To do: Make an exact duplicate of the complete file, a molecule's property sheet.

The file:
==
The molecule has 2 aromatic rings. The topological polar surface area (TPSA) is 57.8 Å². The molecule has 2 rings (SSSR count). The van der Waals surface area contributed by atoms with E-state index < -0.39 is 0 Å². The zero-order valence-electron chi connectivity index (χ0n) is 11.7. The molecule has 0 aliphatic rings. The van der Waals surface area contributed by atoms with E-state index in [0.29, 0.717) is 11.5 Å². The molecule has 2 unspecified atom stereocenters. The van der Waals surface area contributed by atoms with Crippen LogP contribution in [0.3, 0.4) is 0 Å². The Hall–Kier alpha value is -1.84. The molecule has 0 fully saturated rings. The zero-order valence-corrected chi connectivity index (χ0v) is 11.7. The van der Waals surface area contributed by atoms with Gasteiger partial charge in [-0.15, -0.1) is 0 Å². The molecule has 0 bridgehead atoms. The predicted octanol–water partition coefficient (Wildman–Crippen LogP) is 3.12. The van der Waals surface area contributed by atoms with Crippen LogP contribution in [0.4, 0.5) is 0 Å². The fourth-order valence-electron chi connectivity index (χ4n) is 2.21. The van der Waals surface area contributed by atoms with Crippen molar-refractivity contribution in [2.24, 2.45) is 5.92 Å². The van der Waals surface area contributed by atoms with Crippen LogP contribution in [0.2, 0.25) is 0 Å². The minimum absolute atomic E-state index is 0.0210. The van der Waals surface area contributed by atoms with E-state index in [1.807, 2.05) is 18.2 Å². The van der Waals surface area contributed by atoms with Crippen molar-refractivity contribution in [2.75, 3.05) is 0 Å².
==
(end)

The molecule has 2 aromatic rings. The topological polar surface area (TPSA) is 57.8 Å². The molecule has 2 rings (SSSR count). The van der Waals surface area contributed by atoms with E-state index < -0.39 is 0 Å². The zero-order valence-electron chi connectivity index (χ0n) is 11.7. The molecule has 0 aliphatic rings. The van der Waals surface area contributed by atoms with E-state index in [0.29, 0.717) is 11.5 Å². The molecule has 2 unspecified atom stereocenters. The van der Waals surface area contributed by atoms with Crippen LogP contribution in [0.3, 0.4) is 0 Å². The Hall–Kier alpha value is -1.84. The molecule has 0 fully saturated rings. The zero-order valence-corrected chi connectivity index (χ0v) is 11.7. The van der Waals surface area contributed by atoms with Gasteiger partial charge in [-0.15, -0.1) is 0 Å². The molecule has 0 bridgehead atoms. The predicted octanol–water partition coefficient (Wildman–Crippen LogP) is 3.12. The van der Waals surface area contributed by atoms with Crippen LogP contribution in [0.4, 0.5) is 0 Å². The fourth-order valence-electron chi connectivity index (χ4n) is 2.21. The van der Waals surface area contributed by atoms with Crippen molar-refractivity contribution in [2.24, 2.45) is 5.92 Å². The van der Waals surface area contributed by atoms with Crippen LogP contribution in [0.2, 0.25) is 0 Å². The minimum absolute atomic E-state index is 0.0210. The van der Waals surface area contributed by atoms with E-state index in [1.807, 2.05) is 18.2 Å². The van der Waals surface area contributed by atoms with Crippen molar-refractivity contribution in [2.75, 3.05) is 0 Å².